20 Jul 20 construction trends for 2020
Hotel Management, July 20, 2020
Technology and new guest demands are changing the way hotels are imagined, designed, developed, constructed and outfitted. Here are some notable trends.
- Mixed-use development: Adding other uses such as entertainment, social, retail or themed areas to create a mixed-use development is gaining steam, said Ken Colao, CNY Group president and co-founder.
- Shorter life cycles: A hotel room life cycle is 10 years on average, said Randy Shelly, EVP of hospitality at Shawmut Design and Construction—and less in high-end hotels. “We anticipate that this renovation life cycle will shorten after the pandemic and have staying power as hotels compete to stay relevant.”
- Modular construction: Off-site construction, in which modular units are assembled in a factory and later transported to be installed on-site, is growing in popularity, said Blair D. Hildahl, CMO and principal of Base4.
- Owners get involved: Landlords are realizing they need to be partners in the development process in order to add value to their properties and ensure cash flow, said Shelly, splitting costs or contributing to the build-out of spaces.
- Cross-pollination: Today’s hotels are incorporating more residential-style amenities and taking cues from cultural institutions, Colao said.
- Up-front collaboration: Engaging the general contractor during the design phase provides constructability reviews. “Early budgeting also occurs, which leads to cost certainty,” said Shelly.
- Designing for manufacture and assembly: These processes simplify production and assembly of factory-manufactured goods—ultimately reducing time, waste, cost, and labor while increasing quality and efficiency, said Hildahl.
- Maximizing small spaces for revenue: “Our project at The Hoxton, Downtown LA [has] a narrow, long lobby with a restaurant, Sibling Rival, at one end, and a coffee and soft-serve bar at the other,” said Shelly.
- Multipurpose development: Today’s customer isn’t seeing their hotel as simply a “crash pad,” said Colao. “In fact, they use their room and available facilities to conduct business and/or entertain.”
- Engaging public spaces: With travelers looking to limit the number of places they go, hotels will want to create public spaces that provide a “one-stop, all-inclusive option,” Shelly said.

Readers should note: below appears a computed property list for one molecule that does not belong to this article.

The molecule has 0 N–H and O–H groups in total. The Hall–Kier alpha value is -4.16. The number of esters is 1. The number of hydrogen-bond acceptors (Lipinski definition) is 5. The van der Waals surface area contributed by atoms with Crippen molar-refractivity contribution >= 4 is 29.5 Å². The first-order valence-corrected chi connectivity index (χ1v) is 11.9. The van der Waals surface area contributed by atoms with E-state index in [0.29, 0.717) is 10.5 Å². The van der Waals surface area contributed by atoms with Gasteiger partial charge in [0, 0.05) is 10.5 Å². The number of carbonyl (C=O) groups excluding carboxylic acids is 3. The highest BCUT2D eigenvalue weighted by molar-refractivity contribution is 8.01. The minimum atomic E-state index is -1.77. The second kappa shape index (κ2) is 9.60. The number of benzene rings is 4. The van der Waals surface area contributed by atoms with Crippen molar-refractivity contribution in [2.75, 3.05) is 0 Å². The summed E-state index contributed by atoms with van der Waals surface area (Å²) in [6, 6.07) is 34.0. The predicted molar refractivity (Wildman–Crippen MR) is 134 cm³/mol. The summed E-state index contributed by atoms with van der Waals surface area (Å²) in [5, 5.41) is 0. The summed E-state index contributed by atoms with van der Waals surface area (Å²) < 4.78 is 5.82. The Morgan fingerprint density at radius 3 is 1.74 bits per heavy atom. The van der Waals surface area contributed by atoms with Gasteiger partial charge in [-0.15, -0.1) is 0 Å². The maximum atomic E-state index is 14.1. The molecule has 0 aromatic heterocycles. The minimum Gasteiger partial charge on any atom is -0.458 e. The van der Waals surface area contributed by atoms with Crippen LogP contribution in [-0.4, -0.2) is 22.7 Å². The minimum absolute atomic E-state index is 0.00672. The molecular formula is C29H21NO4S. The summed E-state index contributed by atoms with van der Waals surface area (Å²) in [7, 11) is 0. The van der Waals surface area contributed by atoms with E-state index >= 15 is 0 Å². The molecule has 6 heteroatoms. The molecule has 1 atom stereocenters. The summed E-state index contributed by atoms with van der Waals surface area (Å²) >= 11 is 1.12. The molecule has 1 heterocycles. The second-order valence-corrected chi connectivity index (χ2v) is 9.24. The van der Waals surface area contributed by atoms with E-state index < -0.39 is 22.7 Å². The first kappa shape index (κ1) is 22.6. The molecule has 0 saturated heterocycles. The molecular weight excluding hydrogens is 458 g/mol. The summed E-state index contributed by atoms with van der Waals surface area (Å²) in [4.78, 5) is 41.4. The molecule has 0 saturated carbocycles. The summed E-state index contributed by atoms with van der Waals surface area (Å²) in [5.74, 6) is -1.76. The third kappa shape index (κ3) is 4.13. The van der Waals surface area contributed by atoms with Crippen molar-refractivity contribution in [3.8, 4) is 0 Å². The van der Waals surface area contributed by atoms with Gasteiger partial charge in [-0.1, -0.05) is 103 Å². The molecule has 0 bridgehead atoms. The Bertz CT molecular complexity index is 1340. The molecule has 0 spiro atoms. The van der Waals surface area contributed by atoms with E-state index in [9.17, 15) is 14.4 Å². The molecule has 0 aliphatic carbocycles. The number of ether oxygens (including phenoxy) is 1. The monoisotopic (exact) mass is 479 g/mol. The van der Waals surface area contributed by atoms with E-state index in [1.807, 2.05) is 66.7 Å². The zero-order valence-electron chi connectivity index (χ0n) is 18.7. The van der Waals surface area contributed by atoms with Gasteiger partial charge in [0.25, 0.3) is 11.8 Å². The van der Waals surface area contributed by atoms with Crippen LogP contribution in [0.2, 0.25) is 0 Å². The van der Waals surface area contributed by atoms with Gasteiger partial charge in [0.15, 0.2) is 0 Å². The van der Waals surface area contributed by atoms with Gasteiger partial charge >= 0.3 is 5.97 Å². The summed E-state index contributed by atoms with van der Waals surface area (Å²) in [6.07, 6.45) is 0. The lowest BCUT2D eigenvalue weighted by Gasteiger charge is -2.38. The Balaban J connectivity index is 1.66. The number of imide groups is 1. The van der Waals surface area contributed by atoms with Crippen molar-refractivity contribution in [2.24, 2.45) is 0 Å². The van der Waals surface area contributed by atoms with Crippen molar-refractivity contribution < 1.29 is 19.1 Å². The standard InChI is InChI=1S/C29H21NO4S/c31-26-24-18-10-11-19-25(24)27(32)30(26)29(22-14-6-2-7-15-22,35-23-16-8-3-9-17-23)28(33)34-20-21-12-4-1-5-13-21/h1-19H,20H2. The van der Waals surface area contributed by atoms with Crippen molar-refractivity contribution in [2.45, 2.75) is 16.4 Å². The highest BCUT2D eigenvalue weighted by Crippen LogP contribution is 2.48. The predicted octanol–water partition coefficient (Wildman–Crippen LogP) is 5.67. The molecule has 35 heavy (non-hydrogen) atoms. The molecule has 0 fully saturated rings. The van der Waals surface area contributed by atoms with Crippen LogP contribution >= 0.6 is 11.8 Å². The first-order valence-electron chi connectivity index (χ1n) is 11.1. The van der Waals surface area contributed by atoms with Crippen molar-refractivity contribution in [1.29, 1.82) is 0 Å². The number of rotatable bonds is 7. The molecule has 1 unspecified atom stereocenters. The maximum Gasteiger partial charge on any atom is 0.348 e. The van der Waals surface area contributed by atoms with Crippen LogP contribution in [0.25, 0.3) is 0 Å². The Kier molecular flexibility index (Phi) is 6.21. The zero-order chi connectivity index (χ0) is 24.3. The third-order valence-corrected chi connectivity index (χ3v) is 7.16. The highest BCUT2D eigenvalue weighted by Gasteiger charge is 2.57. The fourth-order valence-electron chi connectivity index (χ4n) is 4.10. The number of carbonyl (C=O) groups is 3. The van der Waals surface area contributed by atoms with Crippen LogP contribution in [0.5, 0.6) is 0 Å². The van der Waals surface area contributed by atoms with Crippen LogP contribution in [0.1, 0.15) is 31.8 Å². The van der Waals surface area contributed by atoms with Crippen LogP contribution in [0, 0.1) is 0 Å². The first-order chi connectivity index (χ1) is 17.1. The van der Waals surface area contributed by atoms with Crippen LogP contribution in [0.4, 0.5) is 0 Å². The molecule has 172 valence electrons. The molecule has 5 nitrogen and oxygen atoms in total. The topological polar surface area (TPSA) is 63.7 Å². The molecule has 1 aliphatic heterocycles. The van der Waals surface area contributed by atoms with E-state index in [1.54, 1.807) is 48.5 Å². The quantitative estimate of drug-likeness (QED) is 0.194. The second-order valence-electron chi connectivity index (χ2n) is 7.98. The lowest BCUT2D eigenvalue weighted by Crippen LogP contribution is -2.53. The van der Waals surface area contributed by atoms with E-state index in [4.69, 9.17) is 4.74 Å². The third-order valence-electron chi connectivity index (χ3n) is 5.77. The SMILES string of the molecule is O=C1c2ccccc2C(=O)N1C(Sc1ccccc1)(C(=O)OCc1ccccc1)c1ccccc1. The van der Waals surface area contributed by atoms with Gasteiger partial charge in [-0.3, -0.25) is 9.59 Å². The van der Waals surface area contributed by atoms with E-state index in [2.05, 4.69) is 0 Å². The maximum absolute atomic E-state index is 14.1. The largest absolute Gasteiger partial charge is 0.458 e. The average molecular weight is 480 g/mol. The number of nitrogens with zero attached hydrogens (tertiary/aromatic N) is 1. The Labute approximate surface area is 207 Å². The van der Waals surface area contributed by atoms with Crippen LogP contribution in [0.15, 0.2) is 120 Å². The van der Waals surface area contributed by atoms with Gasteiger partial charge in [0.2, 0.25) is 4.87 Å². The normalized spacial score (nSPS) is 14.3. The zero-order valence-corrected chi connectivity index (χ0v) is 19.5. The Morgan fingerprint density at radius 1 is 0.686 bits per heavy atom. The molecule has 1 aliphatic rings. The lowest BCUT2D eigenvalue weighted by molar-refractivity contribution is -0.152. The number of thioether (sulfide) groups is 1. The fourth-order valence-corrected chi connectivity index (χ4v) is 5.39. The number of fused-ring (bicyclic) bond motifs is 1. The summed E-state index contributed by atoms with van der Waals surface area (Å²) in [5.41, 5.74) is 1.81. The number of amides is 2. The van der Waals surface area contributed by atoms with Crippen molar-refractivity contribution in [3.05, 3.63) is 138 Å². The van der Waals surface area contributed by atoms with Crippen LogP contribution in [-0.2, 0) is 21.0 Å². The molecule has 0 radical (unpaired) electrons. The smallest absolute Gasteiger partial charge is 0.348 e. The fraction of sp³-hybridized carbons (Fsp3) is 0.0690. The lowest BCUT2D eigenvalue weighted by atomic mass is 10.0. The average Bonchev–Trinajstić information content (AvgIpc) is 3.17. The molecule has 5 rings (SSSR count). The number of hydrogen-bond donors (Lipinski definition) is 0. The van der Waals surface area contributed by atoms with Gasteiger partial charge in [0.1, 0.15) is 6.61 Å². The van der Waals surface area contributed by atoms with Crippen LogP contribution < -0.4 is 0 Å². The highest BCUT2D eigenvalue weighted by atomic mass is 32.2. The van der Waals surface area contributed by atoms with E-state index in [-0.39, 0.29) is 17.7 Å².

- Green focus: Hotels are becoming much more environmentally conscious and responsive to [environmental, social and governance] criteria, said Colao.
- Industrialized construction: The adoption of industrial, prefabricated and manufacturing techniques is an emerging way to realize efficiency gains while improving profitability, project quality and even skilled-labor shortages, Hildahl said.
- Design upscale: More properties are incorporating luxury brands into their programs, said Colao, including celebrity chefs and restaurateurs, lounges, co-working spaces, exclusive performance venues and flag-specific technology and design.
- Revenue-focused design: “Hotels are … turning lobby, meeting and banquet space into bars and restaurants,” Shelly said. “It’s important to activate the hotel separate from the guest, and carve out public spaces such as a rooftop, which also provides additional sources of revenue.”
- Location-centric: Cookie-cutter layouts won’t cut it anymore, Colao said. “Many of today’s consumers want an experience that is unique to the city or neighborhood they are staying in.”
- Robotics: This branch of engineering involves the conception, design, manufacture and operation of robots, and interplays with factory-built Design for Manufacturing and Assembly processes, Hildahl said.
- Tech-focused design: Business customers require access that accommodates cloud computing, video conferencing and online transactions as well as unencumbered cell service, Colao said.
- Automation: Automated technology can control and monitor production and delivery of various construction services, said Hildahl, covering manufacturing, transport, utilities, defense, facilities and operations.
- Augmented and virtual reality: This ever-evolving technology lets hoteliers experience their unbuilt project in three dimensions while making more tangible decisions on questions of interior layout and finishes, Colao said.
- Artificial intelligence: Smart machines can perform tasks that typically require human intelligence. “Through the capabilities of AI, data collection and analysis lead to ever-improved efficiency and accuracy,” Colao said.